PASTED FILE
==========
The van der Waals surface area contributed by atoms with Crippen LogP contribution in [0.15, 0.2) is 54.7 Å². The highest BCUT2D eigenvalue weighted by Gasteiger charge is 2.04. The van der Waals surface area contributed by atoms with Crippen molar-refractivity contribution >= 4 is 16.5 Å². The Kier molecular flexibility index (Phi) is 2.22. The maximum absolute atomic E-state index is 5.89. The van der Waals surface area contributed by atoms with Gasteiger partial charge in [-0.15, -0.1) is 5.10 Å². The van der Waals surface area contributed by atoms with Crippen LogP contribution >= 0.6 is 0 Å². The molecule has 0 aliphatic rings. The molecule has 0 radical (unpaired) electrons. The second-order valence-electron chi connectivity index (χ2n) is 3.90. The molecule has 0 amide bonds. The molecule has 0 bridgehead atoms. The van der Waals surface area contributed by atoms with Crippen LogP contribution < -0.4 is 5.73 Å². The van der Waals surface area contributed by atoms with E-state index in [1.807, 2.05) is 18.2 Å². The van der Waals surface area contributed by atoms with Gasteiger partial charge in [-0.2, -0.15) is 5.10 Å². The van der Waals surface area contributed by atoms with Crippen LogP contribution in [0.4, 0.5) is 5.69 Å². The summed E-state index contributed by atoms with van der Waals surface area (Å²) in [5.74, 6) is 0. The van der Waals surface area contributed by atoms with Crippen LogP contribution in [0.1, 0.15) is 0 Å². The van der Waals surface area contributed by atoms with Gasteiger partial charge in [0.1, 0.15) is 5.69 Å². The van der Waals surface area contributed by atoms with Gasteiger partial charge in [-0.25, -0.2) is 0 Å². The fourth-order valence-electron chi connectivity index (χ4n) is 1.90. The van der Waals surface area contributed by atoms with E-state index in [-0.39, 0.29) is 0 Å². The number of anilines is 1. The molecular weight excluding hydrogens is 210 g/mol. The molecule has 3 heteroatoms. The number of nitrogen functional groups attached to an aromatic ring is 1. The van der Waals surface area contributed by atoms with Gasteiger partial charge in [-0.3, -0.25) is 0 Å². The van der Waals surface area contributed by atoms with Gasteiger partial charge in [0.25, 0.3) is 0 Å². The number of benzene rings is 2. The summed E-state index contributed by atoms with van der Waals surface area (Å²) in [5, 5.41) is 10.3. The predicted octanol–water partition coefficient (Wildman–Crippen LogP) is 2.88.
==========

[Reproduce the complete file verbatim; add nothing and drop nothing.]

The van der Waals surface area contributed by atoms with Crippen LogP contribution in [0.15, 0.2) is 54.7 Å². The highest BCUT2D eigenvalue weighted by Gasteiger charge is 2.04. The van der Waals surface area contributed by atoms with Crippen molar-refractivity contribution >= 4 is 16.5 Å². The Kier molecular flexibility index (Phi) is 2.22. The maximum absolute atomic E-state index is 5.89. The van der Waals surface area contributed by atoms with Gasteiger partial charge in [-0.15, -0.1) is 5.10 Å². The van der Waals surface area contributed by atoms with Crippen LogP contribution >= 0.6 is 0 Å². The molecule has 0 aliphatic rings. The molecule has 0 radical (unpaired) electrons. The second-order valence-electron chi connectivity index (χ2n) is 3.90. The molecule has 0 amide bonds. The molecule has 0 bridgehead atoms. The van der Waals surface area contributed by atoms with Crippen LogP contribution < -0.4 is 5.73 Å². The van der Waals surface area contributed by atoms with E-state index in [1.807, 2.05) is 18.2 Å². The van der Waals surface area contributed by atoms with Gasteiger partial charge in [-0.2, -0.15) is 5.10 Å². The van der Waals surface area contributed by atoms with Crippen LogP contribution in [0.4, 0.5) is 5.69 Å². The summed E-state index contributed by atoms with van der Waals surface area (Å²) in [5.74, 6) is 0. The van der Waals surface area contributed by atoms with Crippen LogP contribution in [0.1, 0.15) is 0 Å². The van der Waals surface area contributed by atoms with Gasteiger partial charge in [0.1, 0.15) is 5.69 Å². The van der Waals surface area contributed by atoms with Gasteiger partial charge in [-0.25, -0.2) is 0 Å². The fourth-order valence-electron chi connectivity index (χ4n) is 1.90. The van der Waals surface area contributed by atoms with E-state index in [-0.39, 0.29) is 0 Å². The number of anilines is 1. The molecular weight excluding hydrogens is 210 g/mol. The molecule has 3 heteroatoms. The number of nitrogen functional groups attached to an aromatic ring is 1. The van der Waals surface area contributed by atoms with Gasteiger partial charge in [-0.3, -0.25) is 0 Å². The van der Waals surface area contributed by atoms with Gasteiger partial charge in [0.25, 0.3) is 0 Å². The number of benzene rings is 2. The summed E-state index contributed by atoms with van der Waals surface area (Å²) in [5, 5.41) is 10.3. The predicted octanol–water partition coefficient (Wildman–Crippen LogP) is 2.88.